Snyder: Yeah, this idea of the Talons and their connection to the circus, and Dick Grayson's involvement — it's something we've been building toward since the very beginning of the whole run.

There are more surprises coming, but this was the first giant twist, or reveal. I was nervous people would figure it out, because there are so many pieces of it in Nightwing too.


The conversation [between Dick Grayson and Bruce Wayne] actually appears in both books, except Nightwing has [Dick's] narrative giving his perspective on the whole thing. So it's a little different, so that was tricky to do.

Nrama: Can you explain what effect these discoveries are having on Bruce? And what the revelations in this issue mean to him as he continues unraveling the mystery of the Court?

Snyder: For a long time now, the Court of Owls has been claiming that they're the true legend and true proprietor and almost owner of Gotham, or shaper of Gotham, the lords of Gotham. And that Batman is just a blip on the screen of history.

This story wasn't just about being shocking or sensational. The point was to really continue with that theme in the most devastating way to Bruce. Not only has he seen that the Court of Owls has been around for a very long time and has owned the city more than he could ever hope to, but what they've done in the past has also affected and shaped the lives of people in both his biological family and his adopted Bat-family, in ways that he's just starting to understand.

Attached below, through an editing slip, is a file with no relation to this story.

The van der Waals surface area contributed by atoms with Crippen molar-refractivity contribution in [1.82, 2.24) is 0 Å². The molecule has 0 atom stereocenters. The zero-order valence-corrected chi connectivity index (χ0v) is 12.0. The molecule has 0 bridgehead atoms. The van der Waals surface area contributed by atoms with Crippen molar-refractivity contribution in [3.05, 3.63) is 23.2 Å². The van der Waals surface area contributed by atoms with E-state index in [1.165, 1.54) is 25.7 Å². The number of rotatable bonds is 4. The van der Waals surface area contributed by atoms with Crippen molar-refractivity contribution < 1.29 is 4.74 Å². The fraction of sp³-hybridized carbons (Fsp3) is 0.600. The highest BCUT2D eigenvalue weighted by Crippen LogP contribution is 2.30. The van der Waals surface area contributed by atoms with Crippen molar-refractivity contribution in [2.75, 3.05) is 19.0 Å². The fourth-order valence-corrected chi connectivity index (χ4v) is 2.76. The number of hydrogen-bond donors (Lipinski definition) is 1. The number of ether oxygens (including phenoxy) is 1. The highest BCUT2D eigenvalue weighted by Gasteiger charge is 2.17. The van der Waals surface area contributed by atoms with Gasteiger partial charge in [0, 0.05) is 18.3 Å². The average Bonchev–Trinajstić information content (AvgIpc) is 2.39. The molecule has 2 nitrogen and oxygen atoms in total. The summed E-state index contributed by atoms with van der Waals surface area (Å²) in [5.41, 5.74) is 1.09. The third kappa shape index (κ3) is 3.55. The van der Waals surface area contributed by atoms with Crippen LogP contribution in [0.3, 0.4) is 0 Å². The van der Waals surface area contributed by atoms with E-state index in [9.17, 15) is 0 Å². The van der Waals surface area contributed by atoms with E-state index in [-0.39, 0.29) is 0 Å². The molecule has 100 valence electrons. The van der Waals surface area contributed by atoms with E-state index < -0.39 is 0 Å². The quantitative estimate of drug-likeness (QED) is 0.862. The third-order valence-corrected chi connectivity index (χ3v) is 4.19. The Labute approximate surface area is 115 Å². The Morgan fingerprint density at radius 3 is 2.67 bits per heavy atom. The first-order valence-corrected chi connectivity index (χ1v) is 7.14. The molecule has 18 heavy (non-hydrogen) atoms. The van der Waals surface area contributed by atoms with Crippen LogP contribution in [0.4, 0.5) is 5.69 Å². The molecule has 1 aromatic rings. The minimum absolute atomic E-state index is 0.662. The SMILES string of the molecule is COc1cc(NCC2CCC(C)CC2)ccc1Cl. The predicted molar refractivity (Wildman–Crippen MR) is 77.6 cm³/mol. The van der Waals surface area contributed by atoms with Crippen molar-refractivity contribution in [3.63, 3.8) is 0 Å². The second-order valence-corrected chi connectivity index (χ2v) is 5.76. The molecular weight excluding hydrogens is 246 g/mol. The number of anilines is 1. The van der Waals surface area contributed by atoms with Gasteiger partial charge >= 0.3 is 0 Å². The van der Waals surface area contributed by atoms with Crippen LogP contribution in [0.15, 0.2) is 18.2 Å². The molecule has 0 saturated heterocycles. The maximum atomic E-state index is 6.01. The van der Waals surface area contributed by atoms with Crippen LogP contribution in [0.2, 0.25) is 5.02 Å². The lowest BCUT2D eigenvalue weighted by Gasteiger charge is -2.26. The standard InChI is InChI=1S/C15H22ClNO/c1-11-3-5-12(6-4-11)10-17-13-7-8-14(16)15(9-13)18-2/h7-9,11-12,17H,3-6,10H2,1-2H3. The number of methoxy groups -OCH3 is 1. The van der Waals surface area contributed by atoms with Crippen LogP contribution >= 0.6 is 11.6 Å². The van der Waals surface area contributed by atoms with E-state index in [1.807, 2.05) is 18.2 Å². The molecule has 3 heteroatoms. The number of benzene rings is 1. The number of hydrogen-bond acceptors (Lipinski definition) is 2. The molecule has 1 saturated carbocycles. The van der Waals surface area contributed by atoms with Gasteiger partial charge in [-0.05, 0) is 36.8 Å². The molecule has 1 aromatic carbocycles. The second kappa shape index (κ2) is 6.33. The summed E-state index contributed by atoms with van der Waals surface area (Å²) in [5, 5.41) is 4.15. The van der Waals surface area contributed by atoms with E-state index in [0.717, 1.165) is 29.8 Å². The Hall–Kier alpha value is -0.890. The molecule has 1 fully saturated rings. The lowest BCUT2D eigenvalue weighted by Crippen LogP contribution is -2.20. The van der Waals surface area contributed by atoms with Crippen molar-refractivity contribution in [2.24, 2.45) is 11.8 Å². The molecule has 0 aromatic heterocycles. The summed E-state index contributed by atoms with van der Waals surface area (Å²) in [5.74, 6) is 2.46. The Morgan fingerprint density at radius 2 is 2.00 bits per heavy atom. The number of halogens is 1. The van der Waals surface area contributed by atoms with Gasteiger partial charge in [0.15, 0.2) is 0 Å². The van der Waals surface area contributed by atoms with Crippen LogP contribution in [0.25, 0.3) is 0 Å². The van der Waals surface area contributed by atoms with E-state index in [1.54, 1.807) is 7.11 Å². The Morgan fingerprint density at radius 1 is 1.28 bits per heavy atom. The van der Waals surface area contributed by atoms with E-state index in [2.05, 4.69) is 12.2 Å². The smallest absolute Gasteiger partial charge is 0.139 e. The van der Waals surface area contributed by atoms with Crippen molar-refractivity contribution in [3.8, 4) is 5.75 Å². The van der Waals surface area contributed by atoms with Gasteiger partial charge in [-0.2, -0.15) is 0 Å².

The things that [have happened around Bruce], even if Dick escaped his fate as a Talon, have all been touched by what the Court was planning or has done. That is the point of the twist here, is to say, not only have we been around a long time and everything you feared about us in that regard is true — all of our resources, all of our knowledge of the city, all of our influence and all of our power — but what we've done over the years has shaped your own mythology and your own lineage and your life and the lives of people you love.

Nrama: Let's talk about your addition of historical significance in this story, as you're looking back at centuries of Gotham City and the circus. There's been a lot of exploration of Gotham's history, especially through the Gates of Gotham mini you did with Kyle. Was that one of the goals, to round out Gotham's history?

Snyder: Well, we tried to give it a sense of depth and history, of the history of Gotham so far. And there's a lot more of that coming.


With this issue, we were hoping it would give it scope, in terms of the ramifications of the things the Owls have done in the past, or what they were looking to do — how far their claws were reaching. This issue shows that the Court affected and shaped things that are surprising to us too.